> Anyway, we do know that needakeeper.. isn't you nor me.. but he does know he's sort of in trouble in an area... the fact is he can't be you nor me so in all fairness to him he's gotta sort out his own short comings if he feels their are any and create a space that works for him.. I doubt very much that it would or should be what I do.. What would be cool however is if he took all the input and then looked in a mirror and sorted out what portions of it he could handle... then got help for the rest from where ever he needed to get it (including an attorny if necessary)...Then maybe he could concentrate on what he should be thinking about...... making images....:-)))
> ----- Original Message -----
> From: Bernhard Vogl
> To: PanoToolsNG@yahoogroups.com
> Sent: Saturday, July 31, 2010 4:39 PM
> Subject: Re: [PanoToolsNG] Re: OT-In a pricing quandry. Hourly rate would be too high.
> Just my 2cent:
> The most important thing is, to actually have a contract (sorry to open
> that wound again). Just write down what you deliver and what what you
> get in return. These few lines will cover 99.9% of all possible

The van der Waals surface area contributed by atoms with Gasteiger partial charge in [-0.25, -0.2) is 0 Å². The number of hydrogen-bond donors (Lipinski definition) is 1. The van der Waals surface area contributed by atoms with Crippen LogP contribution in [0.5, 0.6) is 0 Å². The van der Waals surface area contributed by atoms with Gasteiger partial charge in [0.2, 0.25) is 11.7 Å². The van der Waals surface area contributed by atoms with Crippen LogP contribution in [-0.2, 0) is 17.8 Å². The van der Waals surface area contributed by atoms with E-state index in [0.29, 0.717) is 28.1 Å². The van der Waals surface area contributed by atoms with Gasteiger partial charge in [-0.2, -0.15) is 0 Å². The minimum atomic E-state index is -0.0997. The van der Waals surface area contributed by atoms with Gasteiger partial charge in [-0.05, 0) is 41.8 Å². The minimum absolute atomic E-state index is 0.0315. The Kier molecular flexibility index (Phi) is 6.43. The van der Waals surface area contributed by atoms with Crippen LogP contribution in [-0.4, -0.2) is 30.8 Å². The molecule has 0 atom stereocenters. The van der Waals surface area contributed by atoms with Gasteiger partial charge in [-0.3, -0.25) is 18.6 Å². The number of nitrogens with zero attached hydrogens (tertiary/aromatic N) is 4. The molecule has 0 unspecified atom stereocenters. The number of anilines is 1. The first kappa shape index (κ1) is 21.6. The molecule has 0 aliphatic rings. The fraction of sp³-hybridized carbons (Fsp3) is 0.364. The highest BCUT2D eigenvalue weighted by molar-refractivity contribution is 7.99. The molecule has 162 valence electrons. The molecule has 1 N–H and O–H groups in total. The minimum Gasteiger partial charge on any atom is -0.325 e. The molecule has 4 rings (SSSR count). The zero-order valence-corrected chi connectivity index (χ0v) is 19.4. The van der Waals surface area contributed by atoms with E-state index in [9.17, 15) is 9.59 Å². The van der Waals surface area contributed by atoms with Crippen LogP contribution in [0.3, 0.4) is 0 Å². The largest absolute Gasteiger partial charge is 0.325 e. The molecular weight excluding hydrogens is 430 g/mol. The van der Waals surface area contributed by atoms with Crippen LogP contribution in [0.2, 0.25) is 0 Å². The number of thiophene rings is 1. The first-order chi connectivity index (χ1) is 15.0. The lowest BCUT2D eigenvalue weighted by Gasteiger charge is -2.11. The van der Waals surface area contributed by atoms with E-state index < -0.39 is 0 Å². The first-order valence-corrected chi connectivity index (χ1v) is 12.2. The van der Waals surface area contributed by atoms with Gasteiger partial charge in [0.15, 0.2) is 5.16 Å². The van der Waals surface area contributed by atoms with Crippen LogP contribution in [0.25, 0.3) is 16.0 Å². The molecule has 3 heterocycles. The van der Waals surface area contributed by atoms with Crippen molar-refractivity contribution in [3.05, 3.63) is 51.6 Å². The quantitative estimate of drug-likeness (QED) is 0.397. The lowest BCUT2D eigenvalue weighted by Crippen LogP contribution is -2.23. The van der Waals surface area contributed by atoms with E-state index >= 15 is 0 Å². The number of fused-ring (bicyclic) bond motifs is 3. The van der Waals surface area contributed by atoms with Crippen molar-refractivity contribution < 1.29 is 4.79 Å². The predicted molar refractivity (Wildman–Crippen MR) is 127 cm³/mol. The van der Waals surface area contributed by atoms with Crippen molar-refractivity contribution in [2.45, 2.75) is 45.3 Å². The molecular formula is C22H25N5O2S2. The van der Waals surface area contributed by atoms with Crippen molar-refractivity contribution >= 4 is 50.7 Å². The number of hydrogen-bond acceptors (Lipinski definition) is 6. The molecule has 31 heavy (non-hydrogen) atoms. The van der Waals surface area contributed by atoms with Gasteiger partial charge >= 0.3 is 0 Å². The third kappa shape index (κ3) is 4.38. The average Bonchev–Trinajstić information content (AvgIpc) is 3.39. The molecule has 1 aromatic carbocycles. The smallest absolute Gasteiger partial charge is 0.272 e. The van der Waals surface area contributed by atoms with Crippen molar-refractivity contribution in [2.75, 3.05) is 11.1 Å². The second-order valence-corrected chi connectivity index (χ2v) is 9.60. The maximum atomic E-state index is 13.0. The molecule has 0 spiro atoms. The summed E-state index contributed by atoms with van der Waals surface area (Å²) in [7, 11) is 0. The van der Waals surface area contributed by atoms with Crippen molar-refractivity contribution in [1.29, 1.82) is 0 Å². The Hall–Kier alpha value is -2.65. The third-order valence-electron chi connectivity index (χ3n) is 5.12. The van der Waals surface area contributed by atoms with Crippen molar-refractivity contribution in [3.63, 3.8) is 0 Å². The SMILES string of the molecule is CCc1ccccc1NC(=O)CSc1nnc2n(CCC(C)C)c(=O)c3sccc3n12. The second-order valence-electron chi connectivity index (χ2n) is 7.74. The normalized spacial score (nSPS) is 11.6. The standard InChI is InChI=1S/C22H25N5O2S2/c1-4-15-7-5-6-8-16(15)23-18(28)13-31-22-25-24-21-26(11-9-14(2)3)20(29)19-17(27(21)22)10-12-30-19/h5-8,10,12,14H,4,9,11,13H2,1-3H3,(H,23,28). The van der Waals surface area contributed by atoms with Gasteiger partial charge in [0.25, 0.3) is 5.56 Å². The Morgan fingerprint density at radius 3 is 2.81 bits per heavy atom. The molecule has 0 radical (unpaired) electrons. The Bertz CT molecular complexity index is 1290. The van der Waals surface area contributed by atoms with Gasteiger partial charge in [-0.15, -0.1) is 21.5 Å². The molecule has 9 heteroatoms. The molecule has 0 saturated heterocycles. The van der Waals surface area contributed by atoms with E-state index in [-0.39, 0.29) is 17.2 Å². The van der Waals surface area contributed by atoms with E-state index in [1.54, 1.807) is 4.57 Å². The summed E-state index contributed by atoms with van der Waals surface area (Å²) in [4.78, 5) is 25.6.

> situations, doesn't need a lawyer to set up and is easier to enforce
> than 10 pages of bla bla that can be interpreted in 10 different ways.
> Best regards
> [Non-text portions of this message have been removed]
- ASMP s forms and paperwork examples have always been good. ASMP has long been one of the leading organizations in the world protecting and promoting theMessage 37 of 37 , Aug 1, 2010View SourceASMP's forms and paperwork examples have always been good. ASMP has
long been one of the leading organizations in the world protecting and
promoting the interests of professional photographers whose work is
for publication. While some may feel their sample terms and
conditions are overkill, they are all derived from real life
experiences of professional photographers and intended to help other
photographers protect themselves from as many unfortunate business
experiences as possible.
I should remind you also that there is an entire section (five
chapters) of my new Virtual Reality Photography book devoted to
business concerns for VR photographers. You can see more about this at:
Additionally, there is quite a bit of free business practices
information on the Virtual Reality Photography web site. For a case
study showing how three leading VR photographers (also all ASMP
members at the time) estimated the same project, including all their
respective terms and conditions, go to:
Even if the figures and rates don't seem appropriate to your
particular market or business, look carefully at the kinds of terms
and conditions that each photographer uses on their Estimates. These
may help guide you in better crafting your own.
Other useful business information from the vrphotography.com web site
can be found at:
Author, Virtual Reality Photography